Differentiated instruction should focus on relative weaknesses. A good recording matrix for formative assessments will clearly inform the teacher as to who lacks mastery over which noun components and how many students need remediation. Individual, paired, and small group instruction with targeted independent practice makes sense. A workshop design in which the teacher distributes worksheets, monitors practice, and uses mini-conferences to assess mastery ensures effective remediation. Differentiated instruction doesn’t have to be a planning or management nightmare.

Noun Components Instructional Scope and Sequence

Primary Elementary School

  • Common Nouns, such as teenager, high school, sports car, freedom
  • Proper Nouns, such as Mary, Pinewood Elementary School, Microsoft Word®
  • Compound Nouns, such as baseball, playground, cartwheel
  • Single Nouns, such as desk, Ms. Brady, group
  • Plural Nouns (with spelling rules), such as books, churches, lives

Intermediate/Upper Elementary School

  • Abstract Nouns (nouns that cannot be sensed), such as freedom, patience, thoughts
  • Concrete Nouns (nouns that can be sensed), such as ice cream, velvet, movie
  • Nouns as Simple Subjects, such as George left town.
  • Nouns as Compound Subjects, such as George and Sam left town.
  • Nouns in Compound Sentences, such as George left town, and Sam left, too.
  • Complete Nouns/Noun Phrases, such as Crazy George and his best friend left town.
  • Nouns as Objects of Prepositional Phrases, such as George and Sam left town for the vacation of a lifetime.
  • Collective Nouns (nouns that refer to groups with members), such as That herd of sheep was in the pasture.
  • Nouns to Avoid (things, stuff, etc.), such as The thing is… I already have that stuff.
  • Nouns as Abbreviations, such as I love the U.S.A.
  • Nouns as Acronyms, such as We had a guest speaker from N.A.S.A.
  • Hyphenated Nouns, such as English-language arts is my favorite subject.
  • Irregular Plural Nouns, such as deer-deer, child-children, foot-feet

Middle School

  • Noun Clauses, such as Whenever I studied, I passed my tests.
  • Greek and Latin Noun Plural Formations, such as cactus-cacti, crisis-crises, appendix-appendices
  • Nouns as Direct Objects, such as I left my wallet.
  • Nouns as Indirect Objects, such as I gave John my wallet.
  • Nouns as Gerunds, such as Smoking is hazardous to one’s health.
  • Nouns as Appositives, such as That nice couple, Juan and Tasha, brought us cookies.
  • Mass (non-count) Nouns (These nouns don’t form plurals and are usually abstract), such as mud, insurance, music

High School

  • Nouns as Nominative Absolutes (a separate phrase or clause that modifies the main noun and verb), such as “A well regulated Militia, being necessary to the security of a free State, the right of the people to keep and bear Arms, shall not be infringed (Second Amendment to the United States Constitution).”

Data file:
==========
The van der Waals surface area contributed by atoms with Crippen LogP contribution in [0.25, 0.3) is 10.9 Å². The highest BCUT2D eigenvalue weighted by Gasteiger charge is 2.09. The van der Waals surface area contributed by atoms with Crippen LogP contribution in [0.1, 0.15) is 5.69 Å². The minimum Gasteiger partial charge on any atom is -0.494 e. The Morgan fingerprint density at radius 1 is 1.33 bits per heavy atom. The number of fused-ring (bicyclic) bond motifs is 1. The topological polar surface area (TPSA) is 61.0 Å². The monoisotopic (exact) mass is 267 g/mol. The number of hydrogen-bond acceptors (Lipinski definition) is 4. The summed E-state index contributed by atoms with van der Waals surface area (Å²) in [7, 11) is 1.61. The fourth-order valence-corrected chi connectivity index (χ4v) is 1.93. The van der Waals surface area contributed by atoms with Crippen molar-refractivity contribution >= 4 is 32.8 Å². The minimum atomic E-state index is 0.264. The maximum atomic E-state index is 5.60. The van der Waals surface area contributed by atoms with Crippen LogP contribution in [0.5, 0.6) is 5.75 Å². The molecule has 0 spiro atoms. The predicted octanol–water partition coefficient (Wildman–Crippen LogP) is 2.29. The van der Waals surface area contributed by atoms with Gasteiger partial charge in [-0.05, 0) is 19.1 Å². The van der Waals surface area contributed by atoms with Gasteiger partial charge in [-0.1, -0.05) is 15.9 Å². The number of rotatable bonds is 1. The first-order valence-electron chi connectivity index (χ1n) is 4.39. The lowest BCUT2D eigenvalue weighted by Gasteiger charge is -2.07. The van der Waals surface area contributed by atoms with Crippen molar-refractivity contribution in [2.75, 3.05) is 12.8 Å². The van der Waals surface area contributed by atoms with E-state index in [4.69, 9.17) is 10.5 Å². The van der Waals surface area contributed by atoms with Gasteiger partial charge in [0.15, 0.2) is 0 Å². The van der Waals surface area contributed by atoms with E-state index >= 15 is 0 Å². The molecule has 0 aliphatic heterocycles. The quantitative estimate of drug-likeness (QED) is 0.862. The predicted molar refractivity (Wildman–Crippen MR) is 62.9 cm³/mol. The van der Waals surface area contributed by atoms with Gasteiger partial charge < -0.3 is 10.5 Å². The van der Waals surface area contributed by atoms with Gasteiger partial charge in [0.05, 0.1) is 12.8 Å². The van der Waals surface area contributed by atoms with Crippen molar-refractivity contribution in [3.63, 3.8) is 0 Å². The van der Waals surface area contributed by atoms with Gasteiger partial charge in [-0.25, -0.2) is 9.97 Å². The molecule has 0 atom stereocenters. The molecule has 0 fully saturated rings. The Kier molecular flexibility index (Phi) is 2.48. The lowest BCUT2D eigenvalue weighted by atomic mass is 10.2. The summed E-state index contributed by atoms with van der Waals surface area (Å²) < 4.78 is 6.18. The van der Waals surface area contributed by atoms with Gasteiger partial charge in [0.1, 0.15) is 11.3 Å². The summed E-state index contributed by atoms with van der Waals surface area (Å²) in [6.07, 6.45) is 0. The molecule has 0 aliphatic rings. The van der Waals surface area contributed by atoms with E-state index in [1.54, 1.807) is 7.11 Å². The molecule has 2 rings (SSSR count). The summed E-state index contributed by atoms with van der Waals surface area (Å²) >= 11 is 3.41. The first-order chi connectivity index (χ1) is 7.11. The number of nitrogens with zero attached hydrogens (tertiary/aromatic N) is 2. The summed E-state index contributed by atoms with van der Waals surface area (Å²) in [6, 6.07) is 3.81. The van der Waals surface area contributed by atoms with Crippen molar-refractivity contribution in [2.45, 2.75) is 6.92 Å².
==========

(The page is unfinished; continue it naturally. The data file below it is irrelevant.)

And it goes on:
• Nouns as Predicate Nominatives (a noun or pronoun following a noun and a linking verb that defines or re-names the noun), such as Joe is a murder suspect.


Syntax Programs

Pennington Publishing Grammar Programs

Teaching Grammar, Usage, and Mechanics (Grades 4, 5, 6, 7, 8, and High School) are full-year, traditional, grade-level grammar, usage, and mechanics programs with plenty of remedial practice to help students catch up while they keep up with grade-level standards. Twice-per-week, 30-minute, no prep lessons in print or interactive Google slides with a fun secret agent theme. Simple sentence diagrams, mentor texts, video lessons, sentence dictations. Plenty of practice in the writing context. Includes biweekly tests and a final exam.

Grammar, Usage, and Mechanics Interactive Notebook (Grades 4‒8) is a full-year, no prep interactive notebook without all the mess. Twice-per-week, 30-minute, no prep grammar, usage, and mechanics lessons, formatted in Cornell Notes with cartoon response, writing application, 3D graphic organizers (easy cut and paste foldables), and great resource links. No need to create a teacher INB for student make-up work—it’s done for you! Plus, get remedial worksheets, biweekly tests, and a final exam.

Syntax in Reading and Writing is a function-based, sentence-level syntax program, designed to build reading comprehension and increase writing sophistication. The 18 parts of speech, phrases, and clauses lessons are each leveled from basic (elementary) to advanced (middle and high school) and feature 5 lesson components (10–15 minutes each): 1. Learn It!  2. Identify It!  3. Explain It! (analysis of challenging sentences) 4. Revise It! (kernel sentences, sentence expansion, syntactic manipulation) 5. Create It! (Short writing application with the syntactic focus in different genre).

Get the Diagnostic Grammar, Usage, and Mechanics Assessments, Matrix, and Final Exam FREE Resource:

Get the Grammar and Mechanics Grades 4-8 Instructional Scope and Sequence FREE Resource:

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  1. Zariyat Abdulwahab
    September 28th, 2013 at 09:27 | #1

    I found this highly beneficial for my lesson plan.